The importance of collaboration

Mining rescue operations are no longer simply the job of miners themselves; in a Harvard paper on the 2010 mining rescue in Chile, collaboration between individuals from different fields is cited as the reason for the operation’s success.

The case illustrates the centrality of diverse perspectives in producing innovation,” author Amy Edmundson writes, “as well as the importance of leadership in making it happen.”

Experts such as engineers, geologists and drilling specialists were brought on board to help, as well as medical staff from NASA to offer advice on maintaining physical and mental well-being whilst being kept in small quarters.

Coordination and collaboration throughout a team is vital in pulling off a successful rescue mission. The point has also been made in that integration of tech into a mine’s operations requires communication with the mining workforce themselves, ensuring that they are up to date and aware of the new technologies and their implications.

Sensing technology

Integrated sensor technology and the connection of multiple devices onto a main server means monitoring services are being streamlined, with problems and dangers identified and reported in real time. Sensor technology used in mapping mining locations can also be harnessed to pinpoint unstable or fragile terrain, as well as locating workers who’ve been trapped.

Hexagon Mining released an automated vehicle platform that allows miners to receive equipment visualisation, with alerts on hazardous areas for both people and machinery. While more of a preventative measure than a rescue tech, the platform showcases the advancements of technology in the industry and how automation is anticipated to significantly target accidents in mine sites.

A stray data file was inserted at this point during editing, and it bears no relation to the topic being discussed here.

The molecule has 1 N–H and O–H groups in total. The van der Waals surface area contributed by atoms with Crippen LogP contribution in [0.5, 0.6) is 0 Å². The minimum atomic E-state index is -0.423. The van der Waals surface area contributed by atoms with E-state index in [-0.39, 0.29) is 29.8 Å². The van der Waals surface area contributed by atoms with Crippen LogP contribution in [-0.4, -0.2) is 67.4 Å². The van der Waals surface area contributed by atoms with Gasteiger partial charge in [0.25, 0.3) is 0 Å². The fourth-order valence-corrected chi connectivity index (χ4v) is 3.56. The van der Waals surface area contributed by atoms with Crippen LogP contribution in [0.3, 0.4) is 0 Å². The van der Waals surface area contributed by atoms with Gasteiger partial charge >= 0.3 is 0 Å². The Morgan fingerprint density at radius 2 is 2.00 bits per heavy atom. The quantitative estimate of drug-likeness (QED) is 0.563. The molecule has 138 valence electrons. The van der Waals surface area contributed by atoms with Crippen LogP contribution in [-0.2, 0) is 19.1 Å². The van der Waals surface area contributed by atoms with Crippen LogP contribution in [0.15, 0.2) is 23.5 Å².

Indeed, in a recent report on the future of mining in Australia, consulting group BDO predicted that: “By 2020, robots will replace more than 50% of miners, and mining accidents will be cut by 75%.”


The use of technology to both prevent and aid in the event of cave-ins has of course been extended to the creation of mine rescue robots. One example was developed by the Intelligent Systems, Robotics, and Cybernetics group at Sandia – named the Gemini Scout Mine Rescue Vehicle.

Designed to with-stand a number of different terrains (including up to 18 inches of water), the Gemini Scout is intended to aid in search and rescue missions. Equipped with cameras and sensors, it allows communication with those trapped, and feedback to those on the surface on both the physical conditions of the miners and the structural condition of the mine itself.

The presence of harmful gases in the mine shaft is also a point of concern for rescuers, and the use of a robot to measure levels of these gases can be incredibly helpful.

Given the rapidly changing nature of mines and the structural challenges encountered in reaching trapped miners, the creation of a widely marketable robot is no easy feat, and many of those designed have not yet been deployed. However, more are under development and we’re getting closer to a usable solution.

While accidents remain an inevitable part of the mining industry, technological advancements are forming an increasingly tight safety net that are working to aid workers if they become trapped, and, one day, eliminate dangers altogether.